Burgers outside the stadium before the football game between Norwich City and Crystal Palace on Aug. 08, 2015. Reuters/Henry Browne

UK TV host and weight loss expert Steve Miller has suggested that overweight government health workers should wear fat badges because the fat acceptance trend was literally killing people. He cited that some patients would go to a dietician so they could lose weight. He commended the dieticians and said that they were role models. However, he asked how dieticians would motivate the patients if the dieticians were fatter than the patients.

“I want NHS [National Health Service] staff to volunteer to wear it to inspire not just the patient but themselves to take action. I want them to be proud that they are losing weight. I want that communicated to the patient. I think it’s a very fair message," Miller told The Sun. He added to package it right by making it constructive.

Miller suggested that the badges would read, “Be inspired ... I’m fat, but I’m losing it.” However, National Health Service staff responded with their own phrase stating, “I’m fat and I don’t care!” and “I’m chunky and I like pizza and wine."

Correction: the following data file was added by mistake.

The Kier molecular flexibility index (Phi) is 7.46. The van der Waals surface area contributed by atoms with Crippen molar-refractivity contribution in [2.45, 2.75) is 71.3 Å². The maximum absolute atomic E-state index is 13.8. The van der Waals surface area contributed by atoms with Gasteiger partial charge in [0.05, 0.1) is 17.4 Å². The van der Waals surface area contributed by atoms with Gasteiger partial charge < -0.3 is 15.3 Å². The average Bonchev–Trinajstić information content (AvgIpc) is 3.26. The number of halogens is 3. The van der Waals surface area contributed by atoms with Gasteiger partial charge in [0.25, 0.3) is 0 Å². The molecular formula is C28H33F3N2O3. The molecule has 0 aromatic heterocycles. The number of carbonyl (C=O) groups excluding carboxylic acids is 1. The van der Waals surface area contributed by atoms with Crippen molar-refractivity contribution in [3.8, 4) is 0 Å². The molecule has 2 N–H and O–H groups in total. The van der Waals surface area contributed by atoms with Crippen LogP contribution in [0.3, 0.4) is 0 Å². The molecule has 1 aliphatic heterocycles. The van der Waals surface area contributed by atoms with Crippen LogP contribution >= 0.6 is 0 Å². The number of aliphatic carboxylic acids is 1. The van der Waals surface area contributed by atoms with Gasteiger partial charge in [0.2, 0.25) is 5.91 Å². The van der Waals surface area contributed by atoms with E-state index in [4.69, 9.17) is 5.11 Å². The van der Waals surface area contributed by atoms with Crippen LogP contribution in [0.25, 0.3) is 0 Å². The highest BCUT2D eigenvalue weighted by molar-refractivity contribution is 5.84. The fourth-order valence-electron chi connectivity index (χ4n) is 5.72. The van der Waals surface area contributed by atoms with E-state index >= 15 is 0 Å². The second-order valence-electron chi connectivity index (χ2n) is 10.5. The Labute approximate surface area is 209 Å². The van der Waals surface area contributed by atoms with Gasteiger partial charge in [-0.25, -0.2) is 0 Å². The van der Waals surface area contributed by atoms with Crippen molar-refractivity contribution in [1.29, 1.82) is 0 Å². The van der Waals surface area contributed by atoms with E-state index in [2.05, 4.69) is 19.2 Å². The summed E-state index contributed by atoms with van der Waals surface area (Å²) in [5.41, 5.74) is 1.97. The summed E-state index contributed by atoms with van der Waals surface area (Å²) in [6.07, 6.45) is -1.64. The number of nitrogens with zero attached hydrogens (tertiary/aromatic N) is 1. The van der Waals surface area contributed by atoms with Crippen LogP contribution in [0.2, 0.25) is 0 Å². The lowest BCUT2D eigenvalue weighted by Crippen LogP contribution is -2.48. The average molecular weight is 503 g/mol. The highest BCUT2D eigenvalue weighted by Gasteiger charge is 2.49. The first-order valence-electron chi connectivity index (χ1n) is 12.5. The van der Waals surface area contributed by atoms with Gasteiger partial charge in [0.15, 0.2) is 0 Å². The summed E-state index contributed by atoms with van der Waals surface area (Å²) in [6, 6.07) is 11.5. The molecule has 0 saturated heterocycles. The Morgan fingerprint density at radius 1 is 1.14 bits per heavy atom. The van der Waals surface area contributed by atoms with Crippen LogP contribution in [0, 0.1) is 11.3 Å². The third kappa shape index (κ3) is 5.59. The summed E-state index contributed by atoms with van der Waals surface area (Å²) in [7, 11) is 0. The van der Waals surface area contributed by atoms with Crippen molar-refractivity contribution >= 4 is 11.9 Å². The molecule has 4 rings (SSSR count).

Fat positive activist Fran Hayden wrote on The Independent that fat acceptance is good for the health.“Fat acceptance does not encourage people to be unhealthy; Fat acceptance gives people the opportunity to cast off those constant negative jibes,” she said. Hayden's view was based on a paper published in the International Journal of Obesity in 2015. The researchers based their conclusion on the three studies including the US National Longitudinal Study of Adolescent to Adult Health, the UK National Child Development Study and Midlife in the United States.

The researchers found three consistent evidence related to overweight perception. “Individuals who identified themselves as being ‘overweight’ were more likely to report overeating in response to stress and this predicted subsequent weight gain,'" the authors wrote. The people who believed that they were overweight resorted to comfort eating.

Miller did not support the idea of "fat is beautiful" promotional campaign whether it was directly or indirectly said. He said that any person who promoted fat as acceptable was driving poison down to the people's throats. “How can they say that to somebody? Because what you’re really saying to somebody is, ‘It doesn’t really matter if you die early,'" he said.

There were 64 percent of adults who fell under the category of overweight or obese. The experts believe that in 2025, the numbers would increase from 35 percent to 41 percent for overweight while the obese would increase from 28 percent to 34 percent.

In Australia, 63.4 percent of adults were considered overweight or obese from 2014 to 2015. The Australian Bureau of Statistics also cited that one in four children aged 5-17 were overweight or obese.